Global Markets: Asian shares rise, cautious before Fed, US data

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Asian shares rose on Tuesday as recent selling drew bargain hunters. (Reuters) Asian shares rose on Tuesday as recent selling drew bargain hunters. (Reuters)
SummaryAsian shares rose on Tuesday as recent selling drew bargain hunters.

Asian shares rose on Tuesday as recent selling drew bargain hunters, but investors were cautious ahead of more U.S. economic reports and a Federal Reserve policy decision later in the week that may offer clues to the Fed's stimulus plans.

The MSCI's broadest index of Asia-Pacific shares outside Japan advanced 0.7 percent to snap a four-day losing streak, led by a 1.1 percent jump in Australian shares to a fresh 21-month high on gains in financial shares.

South Korean shares, which slumped to an 8-week low on Monday, rebounded 0.8 percent.

Japan's Nikkei stock average reversed earlier declines and rose 0.6 percent, buoyed by optimism over earnings of major banks. It briefly touched a fresh 32-month high above 11,000 on Monday.

The benchmark Standard & Poor's 500 Index eased slightly on Monday after an eight-day winning run but held above 1,500 points, after closing above that level on Friday for the first time in more than five years.

Risk appetite has been improving overall with U.S. earnings generally solid. A rise in a gauge of planned U.S. business spending in December added to a recent run of positive global economic data, along with signs of easing financial stress in the euro zone. Euro zone blue chips touched fresh 18-month peaks on Monday.

More solid U.S. growth indicators would, however, fuel speculation the Fed may consider pulling back on aggressive easing stimulus. The Fed ends a two-day policy meeting on Wednesday. The first estimate of U.S. fourth-quarter gross domestic product also will be released on Wednesday, followed by non-farm payrolls on Friday.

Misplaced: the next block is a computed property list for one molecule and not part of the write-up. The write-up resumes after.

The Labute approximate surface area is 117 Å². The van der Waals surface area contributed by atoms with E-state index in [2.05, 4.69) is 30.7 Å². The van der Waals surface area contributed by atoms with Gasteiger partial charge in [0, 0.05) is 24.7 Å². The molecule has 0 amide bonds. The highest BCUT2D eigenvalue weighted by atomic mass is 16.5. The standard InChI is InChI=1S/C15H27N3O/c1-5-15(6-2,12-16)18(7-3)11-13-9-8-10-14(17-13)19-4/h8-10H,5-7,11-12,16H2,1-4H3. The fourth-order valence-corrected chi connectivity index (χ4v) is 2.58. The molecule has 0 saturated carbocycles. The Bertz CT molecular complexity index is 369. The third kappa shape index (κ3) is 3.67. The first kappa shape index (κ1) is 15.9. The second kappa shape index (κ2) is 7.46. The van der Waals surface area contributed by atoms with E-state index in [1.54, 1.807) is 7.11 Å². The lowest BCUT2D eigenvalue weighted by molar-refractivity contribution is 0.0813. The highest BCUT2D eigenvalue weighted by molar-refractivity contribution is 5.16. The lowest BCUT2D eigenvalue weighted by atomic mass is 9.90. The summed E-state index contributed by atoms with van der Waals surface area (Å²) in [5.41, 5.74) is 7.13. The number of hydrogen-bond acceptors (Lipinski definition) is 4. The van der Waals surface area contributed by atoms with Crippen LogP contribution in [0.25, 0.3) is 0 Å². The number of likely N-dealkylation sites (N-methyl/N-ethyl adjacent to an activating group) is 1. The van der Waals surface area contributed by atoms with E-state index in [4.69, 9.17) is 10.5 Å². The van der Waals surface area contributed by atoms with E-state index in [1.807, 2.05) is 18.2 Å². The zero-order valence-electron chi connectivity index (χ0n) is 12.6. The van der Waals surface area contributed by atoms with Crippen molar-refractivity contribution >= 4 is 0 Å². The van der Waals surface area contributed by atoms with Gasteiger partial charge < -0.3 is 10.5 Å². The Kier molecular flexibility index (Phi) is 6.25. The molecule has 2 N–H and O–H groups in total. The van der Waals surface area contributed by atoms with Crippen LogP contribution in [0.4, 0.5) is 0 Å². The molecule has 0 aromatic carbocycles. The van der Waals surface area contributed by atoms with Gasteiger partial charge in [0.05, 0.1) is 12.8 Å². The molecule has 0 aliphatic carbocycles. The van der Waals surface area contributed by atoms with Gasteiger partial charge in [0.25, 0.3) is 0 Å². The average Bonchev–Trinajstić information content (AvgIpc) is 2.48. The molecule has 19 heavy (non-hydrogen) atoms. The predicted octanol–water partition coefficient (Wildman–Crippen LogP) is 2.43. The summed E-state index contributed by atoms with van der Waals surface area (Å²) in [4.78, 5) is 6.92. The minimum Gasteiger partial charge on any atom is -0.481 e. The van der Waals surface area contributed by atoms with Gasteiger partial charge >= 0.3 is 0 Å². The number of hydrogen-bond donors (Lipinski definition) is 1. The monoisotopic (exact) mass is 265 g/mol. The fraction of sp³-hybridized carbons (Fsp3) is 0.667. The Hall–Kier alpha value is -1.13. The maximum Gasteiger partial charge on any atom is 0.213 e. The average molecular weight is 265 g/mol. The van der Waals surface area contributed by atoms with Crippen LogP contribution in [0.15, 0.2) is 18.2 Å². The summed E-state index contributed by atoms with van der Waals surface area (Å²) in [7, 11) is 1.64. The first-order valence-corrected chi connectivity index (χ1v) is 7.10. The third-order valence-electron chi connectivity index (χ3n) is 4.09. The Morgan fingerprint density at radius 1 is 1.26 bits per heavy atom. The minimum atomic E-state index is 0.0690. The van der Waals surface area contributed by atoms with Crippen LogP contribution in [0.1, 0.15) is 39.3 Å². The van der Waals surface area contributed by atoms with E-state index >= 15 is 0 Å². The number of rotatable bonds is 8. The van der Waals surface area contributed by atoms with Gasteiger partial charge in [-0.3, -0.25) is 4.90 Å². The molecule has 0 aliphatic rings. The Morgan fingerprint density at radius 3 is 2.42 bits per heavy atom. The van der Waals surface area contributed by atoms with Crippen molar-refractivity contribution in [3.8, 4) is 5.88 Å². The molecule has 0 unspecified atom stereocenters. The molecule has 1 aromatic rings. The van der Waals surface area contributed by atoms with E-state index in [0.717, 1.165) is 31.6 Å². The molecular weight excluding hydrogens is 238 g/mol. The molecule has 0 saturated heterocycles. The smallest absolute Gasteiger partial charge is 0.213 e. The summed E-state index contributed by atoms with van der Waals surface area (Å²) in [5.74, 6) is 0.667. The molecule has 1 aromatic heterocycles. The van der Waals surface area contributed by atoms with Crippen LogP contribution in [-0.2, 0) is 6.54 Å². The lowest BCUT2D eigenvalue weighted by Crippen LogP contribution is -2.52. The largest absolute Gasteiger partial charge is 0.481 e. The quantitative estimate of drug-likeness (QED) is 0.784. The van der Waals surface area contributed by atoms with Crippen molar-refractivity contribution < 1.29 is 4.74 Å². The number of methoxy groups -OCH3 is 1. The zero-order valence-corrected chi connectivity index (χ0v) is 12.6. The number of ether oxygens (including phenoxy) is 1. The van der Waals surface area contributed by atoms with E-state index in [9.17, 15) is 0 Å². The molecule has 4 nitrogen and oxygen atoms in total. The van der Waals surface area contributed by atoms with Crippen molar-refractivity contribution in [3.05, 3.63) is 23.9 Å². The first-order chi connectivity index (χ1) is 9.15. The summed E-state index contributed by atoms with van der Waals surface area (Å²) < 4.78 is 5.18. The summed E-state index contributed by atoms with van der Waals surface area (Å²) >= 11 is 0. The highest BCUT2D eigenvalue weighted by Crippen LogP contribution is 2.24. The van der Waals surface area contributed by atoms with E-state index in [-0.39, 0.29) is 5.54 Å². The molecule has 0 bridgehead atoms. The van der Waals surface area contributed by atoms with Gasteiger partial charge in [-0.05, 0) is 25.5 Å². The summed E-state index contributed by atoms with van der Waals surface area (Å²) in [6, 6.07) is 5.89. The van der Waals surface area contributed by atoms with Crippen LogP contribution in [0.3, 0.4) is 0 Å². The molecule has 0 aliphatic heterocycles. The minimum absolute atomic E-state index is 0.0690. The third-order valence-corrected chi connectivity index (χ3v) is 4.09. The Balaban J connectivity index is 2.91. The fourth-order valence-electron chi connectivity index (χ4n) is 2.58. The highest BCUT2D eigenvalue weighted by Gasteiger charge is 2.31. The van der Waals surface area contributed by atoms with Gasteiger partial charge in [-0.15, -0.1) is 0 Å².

"Ahead of key events, markets are likely to stay in ranges. But with yields on U.S. Treasury and German government bonds inching higher, one might say investors may be shifting funds to riskier assets from safe-havens," said Yuji Saito, director of foreign exchange at Credit Agricole in Tokyo.

"That's part of the reason why the euro has stayed firm," he said.

Saito said while a rise in U.S. yields underpins the dollar against the yen, they were likely to be capped with end-month selling from exporters and options lined up between 90.50 and 91.50 yen.

The benchmark U.S. 10-year note yield briefly pierced 2 percent on Monday for the first time since last April, and inched up 1 basis point (bps) in Asia from New York close. The 10-year Japanese government bond yield also rose.

Naka Matsuzawa, fixed income strategist at Nomura Securities, said in a research that 5-year

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